Lavender oil, though, can be especially dangerous for cats because of the higher concentration of the plant’s harmful chemicals. So, while most cats don’t like the smell of lavender, it’s probably not the best thing to use as a deterrent.
How About Citrus?
Lemons, limes, oranges, or anything else that has a citrus aroma are among the smells cats can’t stand. They won’t even get near the smell, making it a useful tool if you are trying to keep your kitty out of certain areas.
Citrus peels are especially useful to keep cats out of plants. You can use them inside of your home or outside in your garden areas. Just place a few peels in the dirt around the plants, and the cats won’t go near them. But, those peels will attract other insects, so you’ll want to change them out often.
But, be careful with citrus smelling cleaners inside of your home, especially when cleaning their litter boxes or food bowls. You don’t want to leave a citrus aroma on anything that you want them to use or you could be just asking for bigger problems.
What Smells do Cats Hate the Most?
Believe it or not, it’s the smell of their own litter boxes. Cats will instinctively look for somewhere to use the bathroom and cover up their mess because they hate the smell.
If their litter box is dirty, they won’t use it. The smell will keep them away. And, you know what that means.
Cleaning their litter daily is the best way to make sure that they use the box, instead of looking for somewhere else to relieve themselves. Scoop-able little options make it very easy to keep them clean and smelling fresh.
There are also some other organic litter options available. The most important thing is to set up a litter box that your cat likes, and keep it clean, so they will always be able to use it.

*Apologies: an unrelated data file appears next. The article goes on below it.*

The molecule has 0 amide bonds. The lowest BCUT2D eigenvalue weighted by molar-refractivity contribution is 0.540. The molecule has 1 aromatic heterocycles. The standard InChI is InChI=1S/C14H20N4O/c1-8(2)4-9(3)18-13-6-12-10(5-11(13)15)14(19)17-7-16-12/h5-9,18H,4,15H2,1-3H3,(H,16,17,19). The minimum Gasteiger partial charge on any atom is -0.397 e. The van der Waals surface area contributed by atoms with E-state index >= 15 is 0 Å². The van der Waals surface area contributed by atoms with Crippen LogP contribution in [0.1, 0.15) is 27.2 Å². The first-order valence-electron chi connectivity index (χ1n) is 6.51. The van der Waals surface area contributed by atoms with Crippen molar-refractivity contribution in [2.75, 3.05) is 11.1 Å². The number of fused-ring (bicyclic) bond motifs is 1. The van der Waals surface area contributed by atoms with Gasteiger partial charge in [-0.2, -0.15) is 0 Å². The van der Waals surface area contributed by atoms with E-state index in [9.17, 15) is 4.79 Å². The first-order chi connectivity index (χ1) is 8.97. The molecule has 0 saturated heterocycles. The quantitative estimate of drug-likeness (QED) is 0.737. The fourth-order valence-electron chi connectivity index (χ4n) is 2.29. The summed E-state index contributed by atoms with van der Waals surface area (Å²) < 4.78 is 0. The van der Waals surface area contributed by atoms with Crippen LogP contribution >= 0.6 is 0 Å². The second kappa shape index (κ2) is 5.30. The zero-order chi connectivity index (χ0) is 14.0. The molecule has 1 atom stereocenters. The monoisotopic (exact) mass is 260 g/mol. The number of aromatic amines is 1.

Other Smells Cats Hate
The list is actually fairly extensive. But, not all smells are offensive for all cats. Here are a few other smells that some cats might find offensive.
- Pine: It’s sometimes used in natural sand for litter boxes. You’ll know pretty quickly if your cat doesn’t like the smell of pine.
- Old fish: They won’t like the smell of it any more than you do.
- Pepper: A cat’s keen sense of smell will make them wary of any strong spices.
- Eucalyptus: It’s poisonous to them, and they instinctively know it.
- Rue: It’s another plant that cats will steer clear of.
- Other cats: If you have more than one cat, you already know it takes time for them to get used to each other’s smell.
So, back to the question, “What smells do cats hate?” There are actually quite a few different smells that cats hate to be around. And, you can use this knowledge to somewhat control where your cat, or maybe even a neighbor cat, is allowed to be.
You just have to be as sneaky as the cat, which can be a little fun. Of course, you want to make sure that anything you are using in their litter or as a deterrent is safe for them to be around.
Used appropriately, you can take advantage of your cat’s superior sense of smell, keeping your home safe from their wrath when things aren’t quite going their way.
We’d love to hear any comments, questions, or any personal experiences you may have with smells that cats hate.